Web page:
Diary of a Wimpy Kid, Book 1

Book review by
Carrie R. Wheadon, Common Sense Media
Diary of a Wimpy Kid, Book 1 Book Poster Image
Popular with kids
Laugh-out-loud-funny series start tucks lessons in stories.

Parents say

age 9+
Based on 106 reviews

Kids say

age 8+
Based on 275 reviews

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A lot or a little?

The parents' guide to what's in this book.

Positive Messages

The story may make light of troublemaking because it's part of the humor, but there are consequences and lessons kids can easily learn about what the main character should have done. Also, the book may entice kids to start their own journals.

Positive Role Models & Representations

A big part of the book's humor is Greg's cluelessness about what would have kept him out of trouble and why his parents, teachers, and friends are upset with him. Readers get this message in the humor. Greg mistreats his underdog friend Rowley more than a few times, but this comes back to haunt him. Greg's parents try hard to lead him in the right direction; his mom is especially formidable in a few situations. Rowley's dad looks up video games on a parent website to see if they have too much violence.


Greg draws pictures of kids getting pushed around by bullies at school. Teens chase him in a truck and make Rowley eat something disgusting. Greg breaks Rowley's hand in a dangerous stunt.


Boys notice girls at school. Greg's older brother gets in trouble for letting their baby brother bring a magazine picture of a girl in a bikini to show-and-tell. His mom makes him apologize to all women on paper.


Kids get in trouble in Independent Study for writing down all the swear words they know -- but you don't see any of the words, and it's for a pretty innocent reason. "Jerk," "morons," and "fart" are the strongest words used in the cartoons. Greg tries to listen to his brother's Parent Advisory-labeled music and gets caught.

Drinking, Drugs & Smoking

In an anti-smoking poster contest at school, Greg loses to a kid who he says smokes at least a pack of cigarettes a day.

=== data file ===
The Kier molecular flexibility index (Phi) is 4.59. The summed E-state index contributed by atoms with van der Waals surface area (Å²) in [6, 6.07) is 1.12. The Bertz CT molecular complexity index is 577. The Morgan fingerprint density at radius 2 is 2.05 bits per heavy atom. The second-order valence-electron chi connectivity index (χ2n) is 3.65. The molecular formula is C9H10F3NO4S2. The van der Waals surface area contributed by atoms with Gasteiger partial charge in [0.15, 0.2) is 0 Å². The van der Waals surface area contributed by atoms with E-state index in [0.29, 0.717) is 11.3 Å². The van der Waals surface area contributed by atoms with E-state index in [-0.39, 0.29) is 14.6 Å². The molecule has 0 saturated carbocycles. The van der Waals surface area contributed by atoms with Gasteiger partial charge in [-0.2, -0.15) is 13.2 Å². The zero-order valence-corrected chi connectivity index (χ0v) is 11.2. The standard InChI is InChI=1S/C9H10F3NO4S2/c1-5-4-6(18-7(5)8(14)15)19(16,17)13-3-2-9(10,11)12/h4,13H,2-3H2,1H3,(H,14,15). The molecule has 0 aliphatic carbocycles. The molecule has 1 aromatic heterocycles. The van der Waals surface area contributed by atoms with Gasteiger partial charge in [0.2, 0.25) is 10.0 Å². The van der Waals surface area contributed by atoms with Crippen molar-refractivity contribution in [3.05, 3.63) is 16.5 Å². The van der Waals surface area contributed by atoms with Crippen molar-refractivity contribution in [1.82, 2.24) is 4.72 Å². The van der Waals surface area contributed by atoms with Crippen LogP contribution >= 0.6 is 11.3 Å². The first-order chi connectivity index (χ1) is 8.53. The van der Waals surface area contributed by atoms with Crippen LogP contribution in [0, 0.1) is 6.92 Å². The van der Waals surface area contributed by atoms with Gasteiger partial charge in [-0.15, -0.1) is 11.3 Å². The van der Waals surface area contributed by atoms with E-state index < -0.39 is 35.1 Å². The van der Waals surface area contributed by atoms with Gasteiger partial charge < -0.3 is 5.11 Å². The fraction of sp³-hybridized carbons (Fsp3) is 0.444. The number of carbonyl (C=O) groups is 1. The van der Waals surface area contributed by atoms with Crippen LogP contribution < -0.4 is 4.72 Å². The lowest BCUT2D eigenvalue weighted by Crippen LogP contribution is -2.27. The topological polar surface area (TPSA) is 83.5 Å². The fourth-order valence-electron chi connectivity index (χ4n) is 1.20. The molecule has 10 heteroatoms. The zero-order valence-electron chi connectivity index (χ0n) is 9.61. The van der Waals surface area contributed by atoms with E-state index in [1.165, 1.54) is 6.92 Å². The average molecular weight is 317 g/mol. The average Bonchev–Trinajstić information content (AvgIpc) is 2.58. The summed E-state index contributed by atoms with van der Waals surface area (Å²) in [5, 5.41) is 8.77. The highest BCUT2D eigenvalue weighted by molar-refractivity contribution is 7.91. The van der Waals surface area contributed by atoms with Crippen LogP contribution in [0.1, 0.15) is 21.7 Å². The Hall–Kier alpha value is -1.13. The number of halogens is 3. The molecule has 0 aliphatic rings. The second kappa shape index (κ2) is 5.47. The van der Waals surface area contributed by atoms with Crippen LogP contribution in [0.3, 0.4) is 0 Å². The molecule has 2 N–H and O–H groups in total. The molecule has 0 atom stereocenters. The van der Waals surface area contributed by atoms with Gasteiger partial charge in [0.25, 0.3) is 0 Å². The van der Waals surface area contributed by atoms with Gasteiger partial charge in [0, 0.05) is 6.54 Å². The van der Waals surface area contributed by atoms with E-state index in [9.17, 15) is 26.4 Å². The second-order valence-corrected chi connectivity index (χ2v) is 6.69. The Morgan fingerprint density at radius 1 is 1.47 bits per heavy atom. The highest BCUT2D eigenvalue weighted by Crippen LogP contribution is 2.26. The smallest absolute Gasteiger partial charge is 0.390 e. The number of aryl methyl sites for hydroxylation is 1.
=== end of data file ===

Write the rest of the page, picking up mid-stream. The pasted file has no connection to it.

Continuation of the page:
What parents need to know

Parents need to know that Jeff Kinney's Diary of a Wimpy Kid is the first of a blockbuster multi-book series starring middle schooler Greg Heffley, who usually doesn't do the right thing the first time around. His cluelessness about what would keep him out of trouble and why parents, teachers, and friends are upset with him is part of the book's humor, which leads the reader to any lesson Greg should be learning. Parents will appreciate that Rowley's dad researches video games on a parent website to see if they have too much violence. Also, it is clear that Greg's mom is working hard to raise respectful sons.

User Reviews

  • Parents say
  • Kids say
Parent of a 5 and 7-year-old Written byMangoFlamingo December 6, 2009

Some of the stuff in this book BUGGED me..

Ok, I only read the first 10 pages in the book store, I admit. But in the first 10 pages the main character talks about sitting between "two HOT GIRLS... Continue reading
Adult Written byReader1117 September 30, 2014


I think that you should not let your kids under 7 read this. It's not inappropriate content like sex, drugs, or violence I'm worried about. It's... Continue reading
Kid, 9 years old October 9, 2009

A must read!

Sweet! I Love This Book! :)
Teen, 13 years old Written byBlahblah13 April 22, 2020

You people need to stop overreacting

I'm sorry, but this is a good book. When I was younger this was my favorite book series. You all are like "fart is a bad word" or "a sixth g... Continue reading

What's the story?

In DIARY OF A WIMPY KID, Greg Heffley gets a journal from his mom ("a JOURNAL, not a diary") and records a middle school year's worth of crazy kid schemes, brushes with bullies, bad units in gym class, bids for student government, school play humiliation, and more.

Is it any good?

Begun in 2004 by a game developer as comics on the site www.funbrain.com, this "novel in cartoons" translates well to book form. Diary of a Wimpy Kid reads like little episodes in clueless middle schooler Greg Heffley's life, with a great sense of humor throughout. Many kids have been there before, so they'll laugh heartily at Greg's mishaps.

Greg's grand schemes -- to become popular (running for treasurer, writing the comic for the school newspaper), get the most candy on Halloween, or build a robot that won't repeat swear words -- are all destined for failure. The reader knows where the flaws are in Greg's half-baked plans, as well as the lesson he doesn't quite get in the end. Writing down your thoughts on actual paper may be old-school in the age of social media, sure, but it still has many benefits -- including privacy.

Talk to your kids about ...

  • Families can talk about Greg's journal in Diary of a Wimpy Kid . Would you or have you ever kept a journal? Would you include art and humor in your journal? How would yours be unique?

  • What do you think makes the Diary of a Wimpy Kid series so popular around the world? 

  • What do you think of Greg's friendship with Rowley? Have you had friendships like that? What would make Greg a better friend?

Book details

Our editors recommend

For kids who love school stories and humor

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